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How does alcohol affect the ageing brain?

(4 Posts)
Corygal Tue 17-Mar-15 20:00:16

Dad's 78 - he's had dementia symptoms since his mid-60s. It ain't Alzheimers because he's been doolally so long if it were Alz. he would be a zombie by now, and he's not had a stroke so it can't be vascular dementia.

He drinks about 15 units a night, every night. The dementia is getting worse - he's just rung to accuse me of stealing money (that, actually, I gave him) on Sunday.

To our family horror, he was cleared of dementia by a hospital screening last year, although he may have been fibbing.

What I really want to know is how much the amount of alcohol he drinks could be responsible for his condition. How do I find out? Does anyone know whether sinking this amount of scotch could produce dementia symptoms for this long and this continuously?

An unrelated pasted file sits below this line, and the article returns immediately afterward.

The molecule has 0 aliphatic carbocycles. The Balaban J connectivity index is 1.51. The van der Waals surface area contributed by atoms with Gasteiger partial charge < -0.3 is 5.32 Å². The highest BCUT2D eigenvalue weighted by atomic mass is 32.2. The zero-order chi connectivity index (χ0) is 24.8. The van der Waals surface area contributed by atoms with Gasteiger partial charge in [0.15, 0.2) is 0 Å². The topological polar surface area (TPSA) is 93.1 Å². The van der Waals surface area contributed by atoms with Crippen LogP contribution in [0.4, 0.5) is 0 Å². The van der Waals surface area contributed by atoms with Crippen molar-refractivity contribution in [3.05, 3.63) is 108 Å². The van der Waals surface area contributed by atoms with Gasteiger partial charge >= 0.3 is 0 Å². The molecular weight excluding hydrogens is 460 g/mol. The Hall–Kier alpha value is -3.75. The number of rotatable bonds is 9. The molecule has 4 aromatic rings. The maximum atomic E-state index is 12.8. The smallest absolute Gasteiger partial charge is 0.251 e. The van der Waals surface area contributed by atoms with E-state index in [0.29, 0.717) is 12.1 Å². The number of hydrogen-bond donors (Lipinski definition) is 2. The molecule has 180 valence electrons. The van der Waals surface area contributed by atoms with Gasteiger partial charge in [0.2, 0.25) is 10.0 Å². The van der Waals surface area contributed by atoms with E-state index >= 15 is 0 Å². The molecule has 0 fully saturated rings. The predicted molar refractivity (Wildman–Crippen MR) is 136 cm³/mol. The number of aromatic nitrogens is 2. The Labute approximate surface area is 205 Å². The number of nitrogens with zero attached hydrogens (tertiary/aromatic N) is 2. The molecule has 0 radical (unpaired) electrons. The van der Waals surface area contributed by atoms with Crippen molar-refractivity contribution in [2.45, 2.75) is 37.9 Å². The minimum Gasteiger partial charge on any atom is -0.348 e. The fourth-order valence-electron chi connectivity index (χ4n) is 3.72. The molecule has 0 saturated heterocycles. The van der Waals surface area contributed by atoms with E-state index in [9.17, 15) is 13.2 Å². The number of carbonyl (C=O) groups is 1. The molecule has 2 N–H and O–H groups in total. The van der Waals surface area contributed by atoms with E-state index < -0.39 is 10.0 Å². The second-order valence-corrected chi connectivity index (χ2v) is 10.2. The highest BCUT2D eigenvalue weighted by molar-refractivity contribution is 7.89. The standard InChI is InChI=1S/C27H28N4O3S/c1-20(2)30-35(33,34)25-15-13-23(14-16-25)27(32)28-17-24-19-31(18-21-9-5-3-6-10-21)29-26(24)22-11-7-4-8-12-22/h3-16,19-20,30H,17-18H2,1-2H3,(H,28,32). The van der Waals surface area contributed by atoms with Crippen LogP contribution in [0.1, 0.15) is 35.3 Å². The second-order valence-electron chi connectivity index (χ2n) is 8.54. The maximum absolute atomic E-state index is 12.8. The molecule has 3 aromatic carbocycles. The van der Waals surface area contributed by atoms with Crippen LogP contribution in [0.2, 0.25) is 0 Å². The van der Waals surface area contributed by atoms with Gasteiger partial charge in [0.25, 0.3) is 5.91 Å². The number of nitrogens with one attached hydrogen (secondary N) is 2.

RubyReins Sun 12-Apr-15 14:43:08

Watching this with interest. My mother has advanced early onset Alzheimers and she puts away at least one bottle of wine a night that we know of (we have caught her swigging from bottles too). I desperately want her to cut down but you just can't talk to her and my dad feels helpless. She is tiny too and gets pissed very quickly. I think it must have a negative impact but really don't know what to do.

whataboutbob Sun 12-Apr-15 15:05:34

I'm no expert but certainly alcoholism can cause a kind of dementia. Confabulation (making stuff up) is a symptom. There a poster called mamadoc who's a psychogeriatirician, hopefully she'll post too.

CoopedUp Fri 22-May-15 22:45:13

There is a dementia type illness called Korsakoff's. The Alzheimer's Society has good fact sheets - on all types of dementia and other topics like changes in behaviour. Health professionals might find your observations useful if there are further concerns about your Dad's health & memory.
Can you accompany your Dad to a follow up to help advocate for him? I recognise this might cause you some discomfort if you've never talked about alcohol consumption as a cause for concern, but it might raise some new things to investigate for the people involved in his care. Keep your communication lines open with everyone who could help you. I hope you can find out OP.

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